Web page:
Fighting a Driving Under the Influence Charge in Virginia
Virginia has some of the toughest drinking and driving laws in the country. A couple of drinks at dinner could change your life if you get behind the wheel of a motor vehicle. Conviction of a first offense DWI will mean the loss of your license for at least one year, fines up to $2,500 and up to a year in jail. Even if you avoid going to jail, the court will order you to install an ignition interlock device on your vehicle and attend an alcohol counseling program.
A source of confusion among motorists is the difference between DUI and DWI. The Code of Virginia refers to the offense of drinking and driving as either driving while intoxicated or driving under the influence. As a result, either DUI or DWI is used as a shortened name for the offense.
DUI is not limited to offenses stemming from the consumption of alcohol. Much of what is written about this charge relates to alcohol consumption, but operating a motor vehicle while under the influence of drugs will subject you to the same penalties.
Understanding a DUI Offense and What the Commonwealth Must Prove
The law considers you to be legally intoxicated if your blood alcohol content is 0.08 percent or higher. BAC is measured by your submitting a sample for testing any of the following:
Prosecutors armed with a chemical analysis proving your BAC to be within the range of intoxication can convict you of the charge without having to offer other evidence of intoxication. The only additional evidence required is to prove that you were operating a motor vehicle at the time the police officer stopped and arrested you.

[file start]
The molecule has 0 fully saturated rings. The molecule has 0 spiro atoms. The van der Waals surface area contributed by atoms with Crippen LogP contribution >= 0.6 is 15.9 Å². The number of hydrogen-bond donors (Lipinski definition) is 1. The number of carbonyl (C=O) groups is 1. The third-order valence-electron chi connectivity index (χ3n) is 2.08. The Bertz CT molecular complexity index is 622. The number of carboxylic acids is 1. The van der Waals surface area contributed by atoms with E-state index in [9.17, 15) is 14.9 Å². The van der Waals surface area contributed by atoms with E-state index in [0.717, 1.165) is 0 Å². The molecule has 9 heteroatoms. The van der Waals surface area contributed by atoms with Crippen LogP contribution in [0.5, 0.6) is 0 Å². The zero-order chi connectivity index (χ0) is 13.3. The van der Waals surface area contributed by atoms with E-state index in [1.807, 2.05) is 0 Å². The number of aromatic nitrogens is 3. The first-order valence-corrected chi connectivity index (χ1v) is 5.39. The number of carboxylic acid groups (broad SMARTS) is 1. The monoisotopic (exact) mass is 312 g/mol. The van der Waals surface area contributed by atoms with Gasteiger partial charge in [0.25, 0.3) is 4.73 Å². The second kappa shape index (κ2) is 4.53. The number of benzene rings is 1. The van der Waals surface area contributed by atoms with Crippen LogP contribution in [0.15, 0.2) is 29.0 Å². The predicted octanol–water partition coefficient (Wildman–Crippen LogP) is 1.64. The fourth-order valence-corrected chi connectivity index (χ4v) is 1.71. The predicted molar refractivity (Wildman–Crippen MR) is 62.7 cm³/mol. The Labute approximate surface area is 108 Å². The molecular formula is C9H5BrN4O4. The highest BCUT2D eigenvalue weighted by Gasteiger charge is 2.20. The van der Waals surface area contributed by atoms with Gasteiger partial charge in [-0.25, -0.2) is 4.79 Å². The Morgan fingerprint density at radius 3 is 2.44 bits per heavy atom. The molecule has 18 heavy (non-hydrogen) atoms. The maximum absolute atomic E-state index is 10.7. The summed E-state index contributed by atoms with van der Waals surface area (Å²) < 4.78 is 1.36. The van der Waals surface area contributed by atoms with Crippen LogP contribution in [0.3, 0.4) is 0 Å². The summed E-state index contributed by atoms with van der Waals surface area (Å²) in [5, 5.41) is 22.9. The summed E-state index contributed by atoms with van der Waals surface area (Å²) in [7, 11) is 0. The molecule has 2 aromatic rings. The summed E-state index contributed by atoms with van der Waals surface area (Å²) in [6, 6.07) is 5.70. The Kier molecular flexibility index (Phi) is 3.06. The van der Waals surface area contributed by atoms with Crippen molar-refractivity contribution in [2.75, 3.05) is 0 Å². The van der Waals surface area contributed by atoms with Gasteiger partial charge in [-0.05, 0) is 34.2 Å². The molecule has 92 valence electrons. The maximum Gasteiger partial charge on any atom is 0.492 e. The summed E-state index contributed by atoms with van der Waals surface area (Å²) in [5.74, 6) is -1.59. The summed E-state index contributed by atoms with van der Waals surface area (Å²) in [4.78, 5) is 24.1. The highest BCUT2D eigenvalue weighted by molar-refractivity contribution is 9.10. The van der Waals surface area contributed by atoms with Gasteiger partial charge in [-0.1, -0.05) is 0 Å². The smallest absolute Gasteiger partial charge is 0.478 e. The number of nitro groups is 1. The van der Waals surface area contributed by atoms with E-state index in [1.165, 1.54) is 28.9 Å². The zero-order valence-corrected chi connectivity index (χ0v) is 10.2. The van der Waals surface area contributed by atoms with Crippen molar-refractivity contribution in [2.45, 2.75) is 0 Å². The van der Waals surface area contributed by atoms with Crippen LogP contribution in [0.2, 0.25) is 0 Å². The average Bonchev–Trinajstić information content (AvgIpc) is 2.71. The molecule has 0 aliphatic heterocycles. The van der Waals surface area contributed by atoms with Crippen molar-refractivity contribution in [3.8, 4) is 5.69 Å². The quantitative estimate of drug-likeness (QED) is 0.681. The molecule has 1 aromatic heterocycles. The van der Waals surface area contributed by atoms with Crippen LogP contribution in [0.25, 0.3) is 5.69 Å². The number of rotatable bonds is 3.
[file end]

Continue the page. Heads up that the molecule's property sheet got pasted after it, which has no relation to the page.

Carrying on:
Refusing to provide a sample for testing is not an option available to you in Virginia. If you refuse to submit to a test for BAC, your driver’s license can be suspended for one year, and you will be fined $500. This is an administrative charge which means that the fines and suspension are in addition to whatever happens with your DUI charge.
A second offense of refusing to submit to chemical testing is a Class 2 misdemeanor for which you could lose your license for up to three years. Keep in mind that any license suspension for a test refusal is in addition to the suspension imposed if you are convicted of the DUI, and you cannot get a restricted license to drive to and from work or school during period of suspension for the test refusal.
Harsh Penalties Associated with a Conviction for Drinking and Driving
A DUI conviction will stay on your record for at least 10 years. Any additional drunk driving offenses during that ten-year period will result in the severity of the charges filed against you and the penalties associated with them increasing. The following are examples of why you should be represented by one of our DUI attorneys:
- First offense DUI: Misdemeanor with fines up to $2,500 with a mandatory minimum of $250, one year license suspension and mandatory minimum jail sentence of at least five days if your BAC was above 0.15 percent
- Second DUI in five years: Misdemeanor punishable by at least 20 days in jail and mandatory minimum fine of $500
- Third DUI in five years: Felony punishable by at least six months in jail and a minimum fine of $1,000
If you are facing a DUI charge in Virginia, our attorneys can help you. Their knowledge of the drinking and driving laws and their courtroom experience make them formidable defenders of your rights.